A carbon dioxide avoidance behavior is integrated with responses to ambient oxygen and food in Caenorhabditis elegans

A.J. Bretscher, K.E. Busch, M. de Bono, Proceedings of the National Academy of Sciences 105 (2008) 8044–8049.

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Journal Article | Published | English
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Abstract
Homeostasis of internal carbon dioxide (CO2) and oxygen (O2) levels is fundamental to all animals. Here we examine the CO2 response of the nematode Caenorhabditis elegans. This species inhabits rotting material, which typically has a broad CO2 concentration range. We show that well fed C. elegans avoid CO2 levels above 0.5%. Animals can respond to both absolute CO2 concentrations and changes in CO2 levels within seconds. Responses to CO2 do not reflect avoidance of acid pH but appear to define a new sensory response. Sensation of CO2 is promoted by the cGMP-gated ion channel subunits TAX-2 and TAX-4, but other pathways are also important. Robust CO2 avoidance in well fed animals requires inhibition of the DAF-16 forkhead transcription factor by the insulin-like receptor DAF-2. Starvation, which activates DAF-16, strongly suppresses CO2 avoidance. Exposure to hypoxia (<1% O2) also suppresses CO2 avoidance via activation of the hypoxia-inducible transcription factor HIF-1. The npr-1 215V allele of the naturally polymorphic neuropeptide receptor npr-1, besides inhibiting avoidance of high ambient O2 in feeding C. elegans, also promotes avoidance of high CO2. C. elegans integrates competing O2 and CO2 sensory inputs so that one response dominates. Food and allelic variation at NPR-1 regulate which response prevails. Our results suggest that multiple sensory inputs are coordinated by C. elegans to generate different coherent foraging strategies.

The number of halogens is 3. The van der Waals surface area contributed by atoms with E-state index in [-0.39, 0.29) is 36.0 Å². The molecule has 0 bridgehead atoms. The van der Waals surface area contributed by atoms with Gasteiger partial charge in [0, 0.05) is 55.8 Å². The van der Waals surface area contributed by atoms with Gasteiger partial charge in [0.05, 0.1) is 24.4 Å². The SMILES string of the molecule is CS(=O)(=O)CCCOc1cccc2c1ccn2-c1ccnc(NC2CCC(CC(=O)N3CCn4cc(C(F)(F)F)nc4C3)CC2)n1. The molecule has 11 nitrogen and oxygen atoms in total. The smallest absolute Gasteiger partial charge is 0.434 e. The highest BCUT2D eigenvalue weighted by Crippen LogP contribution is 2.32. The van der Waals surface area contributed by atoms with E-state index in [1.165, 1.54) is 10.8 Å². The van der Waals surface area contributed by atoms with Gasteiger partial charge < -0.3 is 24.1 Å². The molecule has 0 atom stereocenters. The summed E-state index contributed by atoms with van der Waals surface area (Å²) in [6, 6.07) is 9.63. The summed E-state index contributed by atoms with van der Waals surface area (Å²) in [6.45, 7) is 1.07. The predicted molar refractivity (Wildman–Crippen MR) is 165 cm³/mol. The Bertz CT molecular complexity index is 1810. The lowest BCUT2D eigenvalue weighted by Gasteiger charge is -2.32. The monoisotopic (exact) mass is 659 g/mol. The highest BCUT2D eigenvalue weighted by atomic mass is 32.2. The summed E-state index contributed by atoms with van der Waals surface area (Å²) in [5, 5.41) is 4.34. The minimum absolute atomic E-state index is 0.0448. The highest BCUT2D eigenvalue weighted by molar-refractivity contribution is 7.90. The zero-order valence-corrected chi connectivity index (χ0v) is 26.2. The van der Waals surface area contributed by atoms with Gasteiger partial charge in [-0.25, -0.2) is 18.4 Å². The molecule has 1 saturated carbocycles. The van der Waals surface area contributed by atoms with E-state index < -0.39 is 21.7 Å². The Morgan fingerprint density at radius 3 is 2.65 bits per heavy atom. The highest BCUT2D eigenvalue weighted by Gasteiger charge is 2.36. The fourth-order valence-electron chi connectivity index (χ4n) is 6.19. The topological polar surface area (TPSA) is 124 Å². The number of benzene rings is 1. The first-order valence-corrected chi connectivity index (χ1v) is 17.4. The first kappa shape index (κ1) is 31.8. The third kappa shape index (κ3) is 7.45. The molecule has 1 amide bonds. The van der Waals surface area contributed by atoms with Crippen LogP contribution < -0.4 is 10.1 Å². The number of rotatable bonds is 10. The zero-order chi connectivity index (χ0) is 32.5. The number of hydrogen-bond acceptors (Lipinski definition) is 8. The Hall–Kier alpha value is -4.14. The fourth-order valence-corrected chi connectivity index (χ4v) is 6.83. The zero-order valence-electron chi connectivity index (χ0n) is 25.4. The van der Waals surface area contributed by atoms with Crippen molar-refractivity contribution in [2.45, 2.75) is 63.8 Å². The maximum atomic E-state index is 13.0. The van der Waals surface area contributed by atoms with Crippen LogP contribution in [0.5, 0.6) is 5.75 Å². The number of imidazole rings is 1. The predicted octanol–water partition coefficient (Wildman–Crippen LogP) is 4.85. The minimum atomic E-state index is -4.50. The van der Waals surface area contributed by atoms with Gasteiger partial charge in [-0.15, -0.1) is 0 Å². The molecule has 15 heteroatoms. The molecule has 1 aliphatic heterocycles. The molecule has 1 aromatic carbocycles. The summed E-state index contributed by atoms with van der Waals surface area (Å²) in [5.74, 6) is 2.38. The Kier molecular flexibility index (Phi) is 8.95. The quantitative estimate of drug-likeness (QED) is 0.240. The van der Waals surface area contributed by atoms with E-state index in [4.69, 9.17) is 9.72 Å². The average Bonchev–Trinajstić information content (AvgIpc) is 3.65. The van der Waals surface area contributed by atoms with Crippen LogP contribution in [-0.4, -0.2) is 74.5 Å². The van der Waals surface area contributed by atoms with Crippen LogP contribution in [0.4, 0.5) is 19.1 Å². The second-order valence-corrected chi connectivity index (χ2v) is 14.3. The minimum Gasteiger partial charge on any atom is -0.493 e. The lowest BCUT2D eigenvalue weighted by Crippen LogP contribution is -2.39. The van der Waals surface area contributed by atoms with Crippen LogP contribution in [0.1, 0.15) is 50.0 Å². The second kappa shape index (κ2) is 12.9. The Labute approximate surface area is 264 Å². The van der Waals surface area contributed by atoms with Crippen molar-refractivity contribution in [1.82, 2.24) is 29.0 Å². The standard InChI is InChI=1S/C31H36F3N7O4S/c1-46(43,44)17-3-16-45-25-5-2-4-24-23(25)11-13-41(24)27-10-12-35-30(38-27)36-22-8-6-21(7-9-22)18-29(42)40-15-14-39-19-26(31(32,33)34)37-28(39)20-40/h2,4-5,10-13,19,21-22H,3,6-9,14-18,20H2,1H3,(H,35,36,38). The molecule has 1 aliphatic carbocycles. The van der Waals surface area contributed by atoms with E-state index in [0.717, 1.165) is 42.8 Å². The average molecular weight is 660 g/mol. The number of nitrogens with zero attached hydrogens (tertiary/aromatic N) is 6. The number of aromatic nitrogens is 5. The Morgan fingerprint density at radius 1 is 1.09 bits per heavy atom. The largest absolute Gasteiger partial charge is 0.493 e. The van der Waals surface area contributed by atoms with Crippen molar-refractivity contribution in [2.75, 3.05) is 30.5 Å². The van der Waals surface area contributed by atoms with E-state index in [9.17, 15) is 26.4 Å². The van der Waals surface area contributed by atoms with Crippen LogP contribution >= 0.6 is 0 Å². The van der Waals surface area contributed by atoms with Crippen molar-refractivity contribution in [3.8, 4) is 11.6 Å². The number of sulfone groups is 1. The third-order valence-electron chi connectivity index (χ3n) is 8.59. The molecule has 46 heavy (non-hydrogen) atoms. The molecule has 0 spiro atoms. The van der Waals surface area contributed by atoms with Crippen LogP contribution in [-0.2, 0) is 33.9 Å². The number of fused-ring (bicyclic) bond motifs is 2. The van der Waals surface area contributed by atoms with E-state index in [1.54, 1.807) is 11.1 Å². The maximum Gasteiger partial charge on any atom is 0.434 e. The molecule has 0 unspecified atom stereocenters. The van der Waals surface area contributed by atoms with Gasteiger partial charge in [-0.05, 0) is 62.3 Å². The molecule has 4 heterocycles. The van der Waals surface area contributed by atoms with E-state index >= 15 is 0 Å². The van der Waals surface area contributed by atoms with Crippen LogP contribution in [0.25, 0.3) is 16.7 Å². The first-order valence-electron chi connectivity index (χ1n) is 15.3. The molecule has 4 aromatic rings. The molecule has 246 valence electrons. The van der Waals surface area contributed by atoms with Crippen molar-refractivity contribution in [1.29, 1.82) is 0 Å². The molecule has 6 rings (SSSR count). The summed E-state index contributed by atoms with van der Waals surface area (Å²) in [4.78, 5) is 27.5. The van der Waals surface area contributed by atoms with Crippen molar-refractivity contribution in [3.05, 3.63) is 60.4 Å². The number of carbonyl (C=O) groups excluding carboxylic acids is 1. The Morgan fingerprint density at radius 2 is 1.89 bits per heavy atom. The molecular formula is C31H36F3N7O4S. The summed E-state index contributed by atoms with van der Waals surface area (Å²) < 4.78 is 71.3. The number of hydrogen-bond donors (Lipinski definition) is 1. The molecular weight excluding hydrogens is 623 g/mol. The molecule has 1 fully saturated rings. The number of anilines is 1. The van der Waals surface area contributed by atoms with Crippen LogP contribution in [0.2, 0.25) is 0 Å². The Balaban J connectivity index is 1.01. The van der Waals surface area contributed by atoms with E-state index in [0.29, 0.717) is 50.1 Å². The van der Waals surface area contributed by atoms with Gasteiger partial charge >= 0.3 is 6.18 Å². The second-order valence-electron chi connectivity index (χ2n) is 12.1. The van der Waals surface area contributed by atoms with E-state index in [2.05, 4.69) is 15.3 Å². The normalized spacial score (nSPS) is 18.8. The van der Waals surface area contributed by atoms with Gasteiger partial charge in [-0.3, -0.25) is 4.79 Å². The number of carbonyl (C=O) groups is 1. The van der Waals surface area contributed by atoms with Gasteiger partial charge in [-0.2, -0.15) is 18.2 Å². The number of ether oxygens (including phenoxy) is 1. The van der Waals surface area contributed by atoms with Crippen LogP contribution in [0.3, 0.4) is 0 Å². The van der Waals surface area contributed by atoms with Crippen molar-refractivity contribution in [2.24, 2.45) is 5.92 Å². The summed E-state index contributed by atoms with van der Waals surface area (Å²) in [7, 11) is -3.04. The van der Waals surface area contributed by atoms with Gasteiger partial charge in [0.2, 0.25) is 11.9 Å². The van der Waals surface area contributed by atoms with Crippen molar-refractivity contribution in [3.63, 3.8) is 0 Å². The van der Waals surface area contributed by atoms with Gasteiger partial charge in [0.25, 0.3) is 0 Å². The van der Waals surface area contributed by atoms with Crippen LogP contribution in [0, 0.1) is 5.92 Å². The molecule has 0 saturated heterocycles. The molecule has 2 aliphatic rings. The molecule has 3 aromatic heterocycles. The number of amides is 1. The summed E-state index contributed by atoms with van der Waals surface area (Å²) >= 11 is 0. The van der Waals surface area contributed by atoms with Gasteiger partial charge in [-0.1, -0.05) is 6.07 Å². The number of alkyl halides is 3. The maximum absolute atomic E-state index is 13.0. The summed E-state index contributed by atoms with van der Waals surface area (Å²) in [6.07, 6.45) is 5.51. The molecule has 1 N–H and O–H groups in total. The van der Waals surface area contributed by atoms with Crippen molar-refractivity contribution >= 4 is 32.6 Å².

Publishing Year
Date Published
2008-06-10
Journal Title
Proceedings of the National Academy of Sciences
Volume
105
Issue
23
Page
8044-8049
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Bretscher AJ, Busch KE, de Bono M. A carbon dioxide avoidance behavior is integrated with responses to ambient oxygen and food in Caenorhabditis elegans. Proceedings of the National Academy of Sciences. 2008;105(23):8044-8049. doi:10.1073/pnas.0707607105
Bretscher, A. J., Busch, K. E., & de Bono, M. (2008). A carbon dioxide avoidance behavior is integrated with responses to ambient oxygen and food in Caenorhabditis elegans. Proceedings of the National Academy of Sciences, 105(23), 8044–8049. https://doi.org/10.1073/pnas.0707607105
Bretscher, A. J., K. E. Busch, and Mario de Bono. “A Carbon Dioxide Avoidance Behavior Is Integrated with Responses to Ambient Oxygen and Food in Caenorhabditis Elegans.” Proceedings of the National Academy of Sciences 105, no. 23 (2008): 8044–49. https://doi.org/10.1073/pnas.0707607105.
A. J. Bretscher, K. E. Busch, and M. de Bono, “A carbon dioxide avoidance behavior is integrated with responses to ambient oxygen and food in Caenorhabditis elegans,” Proceedings of the National Academy of Sciences, vol. 105, no. 23, pp. 8044–8049, 2008.
Bretscher AJ, Busch KE, de Bono M. 2008. A carbon dioxide avoidance behavior is integrated with responses to ambient oxygen and food in Caenorhabditis elegans. Proceedings of the National Academy of Sciences. 105(23), 8044–8049.
Bretscher, A. J., et al. “A Carbon Dioxide Avoidance Behavior Is Integrated with Responses to Ambient Oxygen and Food in Caenorhabditis Elegans.” Proceedings of the National Academy of Sciences, vol. 105, no. 23, Proceedings of the National Academy of Sciences, 2008, pp. 8044–49, doi:10.1073/pnas.0707607105.
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